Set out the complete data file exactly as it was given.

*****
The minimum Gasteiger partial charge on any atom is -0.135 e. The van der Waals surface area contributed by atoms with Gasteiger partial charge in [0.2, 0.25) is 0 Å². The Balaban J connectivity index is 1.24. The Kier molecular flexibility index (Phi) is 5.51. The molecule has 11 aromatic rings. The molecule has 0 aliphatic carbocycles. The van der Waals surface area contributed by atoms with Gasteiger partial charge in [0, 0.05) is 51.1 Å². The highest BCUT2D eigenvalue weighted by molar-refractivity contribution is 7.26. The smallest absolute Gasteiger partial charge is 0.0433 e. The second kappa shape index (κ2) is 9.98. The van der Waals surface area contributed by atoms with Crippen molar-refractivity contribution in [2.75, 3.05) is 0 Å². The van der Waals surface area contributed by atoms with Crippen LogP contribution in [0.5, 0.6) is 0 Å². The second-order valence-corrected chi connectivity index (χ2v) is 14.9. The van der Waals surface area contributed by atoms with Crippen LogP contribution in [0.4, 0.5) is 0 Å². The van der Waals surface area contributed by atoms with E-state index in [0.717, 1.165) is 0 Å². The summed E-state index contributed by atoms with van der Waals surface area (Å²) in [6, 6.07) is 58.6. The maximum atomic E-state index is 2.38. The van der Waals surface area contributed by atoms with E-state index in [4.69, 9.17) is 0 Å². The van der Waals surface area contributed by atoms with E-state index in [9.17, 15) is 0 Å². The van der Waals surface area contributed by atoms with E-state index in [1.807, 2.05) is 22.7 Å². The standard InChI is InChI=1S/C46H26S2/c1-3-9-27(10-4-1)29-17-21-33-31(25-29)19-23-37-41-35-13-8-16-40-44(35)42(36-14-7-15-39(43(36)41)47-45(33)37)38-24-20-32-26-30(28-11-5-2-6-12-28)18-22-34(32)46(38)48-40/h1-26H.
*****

The minimum Gasteiger partial charge on any atom is -0.135 e. The van der Waals surface area contributed by atoms with Gasteiger partial charge in [0.2, 0.25) is 0 Å². The Balaban J connectivity index is 1.24. The Kier molecular flexibility index (Phi) is 5.51. The molecule has 11 aromatic rings. The molecule has 0 aliphatic carbocycles. The van der Waals surface area contributed by atoms with Gasteiger partial charge in [0, 0.05) is 51.1 Å². The highest BCUT2D eigenvalue weighted by molar-refractivity contribution is 7.26. The smallest absolute Gasteiger partial charge is 0.0433 e. The second kappa shape index (κ2) is 9.98. The van der Waals surface area contributed by atoms with Crippen molar-refractivity contribution in [2.75, 3.05) is 0 Å². The van der Waals surface area contributed by atoms with Crippen LogP contribution in [0.5, 0.6) is 0 Å². The second-order valence-corrected chi connectivity index (χ2v) is 14.9. The van der Waals surface area contributed by atoms with Crippen LogP contribution in [0.4, 0.5) is 0 Å². The van der Waals surface area contributed by atoms with E-state index in [0.717, 1.165) is 0 Å². The summed E-state index contributed by atoms with van der Waals surface area (Å²) in [6, 6.07) is 58.6. The maximum atomic E-state index is 2.38. The van der Waals surface area contributed by atoms with E-state index in [4.69, 9.17) is 0 Å². The van der Waals surface area contributed by atoms with E-state index in [9.17, 15) is 0 Å². The van der Waals surface area contributed by atoms with E-state index in [1.807, 2.05) is 22.7 Å². The standard InChI is InChI=1S/C46H26S2/c1-3-9-27(10-4-1)29-17-21-33-31(25-29)19-23-37-41-35-13-8-16-40-44(35)42(36-14-7-15-39(43(36)41)47-45(33)37)38-24-20-32-26-30(28-11-5-2-6-12-28)18-22-34(32)46(38)48-40/h1-26H.